Method admirable... but not enough madness

PUBLISHED : Wednesday, 11 January, 2012, 12:00am
UPDATED : Wednesday, 11 January, 2012, 12:00am


Lucia di Lammermoor
Viva Musica
City Hall Concert Hall
January 6

Created in 1835, Gaetano Donizetti's bel canto operatic masterpiece Lucia di Lammermoor is loosely based on a novel by Sir Walter Scott, itself drawn from a tragic real-life incident in 17th-century Scotland.

This is the third year in a row that Lo King-man and his Viva Musica group have presented one of the Italian composer's works as their annual stage production. However, this year sees a departure from the sunny comedy of La Fille du Regiment in 2010 and L'Elisir d'Amore in 2011.

Lucia and Edgardo fall in love despite their families being locked in a bitter feud. They exchange vows to marry but Lucia's brother Enrico forces her to marry the wealthy Arturo, whose political support he needs.

Edgardo bursts in upon the wedding and, believing Lucia has betrayed him, curses her. The broken-hearted Lucia subsequently goes mad, kills Arturo and dies herself. When Edgardo finds out, he kills himself so they can be united in heaven.

The title role is one of the supreme challenges of the coloratura soprano repertoire, identified with such greats as Maria Callas and Joan Sutherland. Slightly tentative at first, young Korean singer Sang-Eun Lee came into her own magnificently in act three. This was true bel canto singing with impeccable phrasing, pitch and tone. The big high notes were impressive and the cadenza where the soprano duets with a flute was exquisite.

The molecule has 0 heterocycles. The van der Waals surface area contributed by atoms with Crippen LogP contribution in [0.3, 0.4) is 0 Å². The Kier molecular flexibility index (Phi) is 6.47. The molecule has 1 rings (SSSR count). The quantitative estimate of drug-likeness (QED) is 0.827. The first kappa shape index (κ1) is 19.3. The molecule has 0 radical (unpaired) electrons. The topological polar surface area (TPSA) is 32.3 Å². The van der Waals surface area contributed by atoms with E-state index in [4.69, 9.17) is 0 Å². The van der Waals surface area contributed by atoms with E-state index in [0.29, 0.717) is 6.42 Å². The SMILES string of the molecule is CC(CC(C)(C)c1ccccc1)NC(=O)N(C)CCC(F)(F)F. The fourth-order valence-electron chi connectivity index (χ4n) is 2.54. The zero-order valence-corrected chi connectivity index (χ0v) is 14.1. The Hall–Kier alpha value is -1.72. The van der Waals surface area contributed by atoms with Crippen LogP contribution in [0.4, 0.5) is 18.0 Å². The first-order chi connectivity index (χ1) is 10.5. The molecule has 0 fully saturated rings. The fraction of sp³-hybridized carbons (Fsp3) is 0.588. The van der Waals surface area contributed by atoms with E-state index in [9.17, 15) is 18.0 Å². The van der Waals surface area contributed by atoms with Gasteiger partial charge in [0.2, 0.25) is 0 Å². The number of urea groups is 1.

Lee does not quite capture Lucia's underlying madness and fear, but is expressive and appealing and should become an exceptional artist.

The opera's melodramatic plot is elevated to tragedy by the beauty and emotion of Donizetti's music. However, it can easily tip over into the absurd if production or performances are not top-notch, and it must be said that Lo does not entirely pull this off.

Edgardo's death scene was inadvertently more comic than tragic and, while allowance must be made for limited resources, there is no excuse for such ill-judged costumes - any Scots present must have been shuddering at the abuse of the kilt. Also, although the City Hall Concert Hall has good acoustics, the small stage, poor sightlines and lack of an orchestra pit are handicaps for opera.

Happily, the production built pace and power as it went on and the renowned act two sextet was stirring. Lio Kuok-man did a fine job conducting the Hong Kong Virtuosi and there was good work from the Opera Society of Hong Kong Chorus.

Among the supporting cast, Freddie Tong was outstanding as the priest, Raimondo, and Alex Tam made something of Arturo despite being dressed in a jacket more apt for Las Vegas than Lammermoor.